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The Dreaded Chicken Skin

Home - The Dreaded Chicken Skin

Have you ever glared at the back of your arms and wondered just what those funky little bumps were all about? Don’t be embarrassed to admit it…millions of women have done the same thing and I have spent countless mornings wishing those little "chicken bumps" gone. After years of hiding my upper arms and bemoaning the bumps, I finally got serious about figuring out what they were and how to banish them. Read on to discover my findings and, yes! The Holy Grail of remedies…

What is it?
Ah, you’re the unlucky victim of Keratosis Pilaris, an extremely common skin ailment that manifests itself on the back of arms, shoulders and thighs. The rash is commonly called “chicken bumps” because of its appearance: small white or red dots that resemble pimples. They’re not painful and rarely itch, but can become inflamed. And more than 50% of the American population has them. Yes, I know that right now you’re probably saying "So that’s what that is!" I did it, too… If you need to see the bumpies up close and in-person for confirmation, click here.

How did I get it?
No worries- you did nothing wrong. Like most things in life, you can blame your mother. The bumps are hereditary, affecting more women than men and often making their first debut in the pubescent years.

Why do I have it?
Keratosis Pilaris is caused by the skin’s inability to exfoliate itself. The bumps are essentially clogged pores around which a protein called keratin builds up. The result is a tiny bump, usually appearing in wide clusters that can make one remove the words “tank top” from their vocabulary entirely. KP does, however, often accompany eczema, so if you’re prone to the dreaded eczema, you’re more likely to deal with chicken skin as well.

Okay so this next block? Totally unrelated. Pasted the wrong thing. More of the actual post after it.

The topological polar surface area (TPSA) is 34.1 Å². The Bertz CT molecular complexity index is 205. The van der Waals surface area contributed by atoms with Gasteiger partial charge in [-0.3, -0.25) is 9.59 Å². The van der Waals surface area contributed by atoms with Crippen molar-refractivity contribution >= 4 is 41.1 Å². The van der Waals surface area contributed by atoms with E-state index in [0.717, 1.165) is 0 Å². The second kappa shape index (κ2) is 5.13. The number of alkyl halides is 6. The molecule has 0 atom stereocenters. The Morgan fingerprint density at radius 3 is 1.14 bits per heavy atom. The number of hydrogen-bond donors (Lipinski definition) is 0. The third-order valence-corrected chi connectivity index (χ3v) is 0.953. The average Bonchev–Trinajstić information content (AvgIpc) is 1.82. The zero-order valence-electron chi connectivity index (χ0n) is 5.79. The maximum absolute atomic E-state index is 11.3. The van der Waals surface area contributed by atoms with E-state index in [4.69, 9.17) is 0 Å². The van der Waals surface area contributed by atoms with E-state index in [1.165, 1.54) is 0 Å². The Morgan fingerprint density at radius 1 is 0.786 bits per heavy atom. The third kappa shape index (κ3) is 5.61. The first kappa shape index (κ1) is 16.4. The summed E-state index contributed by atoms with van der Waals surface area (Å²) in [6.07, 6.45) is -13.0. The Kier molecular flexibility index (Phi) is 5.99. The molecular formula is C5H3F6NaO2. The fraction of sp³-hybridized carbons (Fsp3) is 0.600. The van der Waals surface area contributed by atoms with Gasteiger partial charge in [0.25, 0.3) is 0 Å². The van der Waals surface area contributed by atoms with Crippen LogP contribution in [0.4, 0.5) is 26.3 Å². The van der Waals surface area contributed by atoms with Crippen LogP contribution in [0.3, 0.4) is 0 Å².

What can I do about it?
After spending the better part of my 29 years bemoaning the bumps, I finally decided to do something about it and immersed myself in research. I was astonished to discover that there were steps I could take to reduce the frequency and severity of outbreaks.

It’s essential to unclog those pores. Start by selecting a well-formulated sugar scrub and make it your new best friend.  Exfoliate several times a week, gently massaging the bumps using a circular motion, but exercising caution not to be overly aggressive, which could increase inflammation. Because skin affected by keratosis pilaris is inherently inflamed, I do recommend that you stick with sugar rather than salt scrubs. I found that exfoliating a few times a week really helped with the severity of my bumps, but it didn’t eliminate them completely. The downside is that exfoliating (and generally all other KP remedies) is a temporary fix- stop treating them and the bumps will rear their ugly head once again.

Get thee a good topical cream. Not just any cream- you need an intense moisturizer with specific ingredients designed to have those little bumps begging for mercy. Look for cream rich in alpha hydroxy acids (AHA’s) or lactic acid as they help dissolve the keratin and build-up of excess skin cells. Urea is a miracle worker as well and I have had great success with DermaDoctor’s KP Duty cream. I could see a significant improvement in my skin after applying the cream morning and night for about 10 days. The bumps weren’t gone, but you could no longer spot them from across the room, either. Your best bet: frequent exfoliation combined with a daily cream for a one-two punch.

If you have a show-stopping sleeveless gown for the holidays, you may want to consider microderm abrasion treatments. While quite spendy, they are said to work well on keratosis pilaris and may be worth it if you need a quick fix. But remember- without consistent treatment, the bumps will rear their ugly heads again all too soon.

So I still wage war on the bumps, but at least I’m winning. Last month I dared to wear a sleeves turtleneck to an event and I didn’t even try to cover my upper arms with the wrap- I didn’t have to. Fear not ladies…get determined and you, too, can win the bumpy battle against keratosis pilaris.

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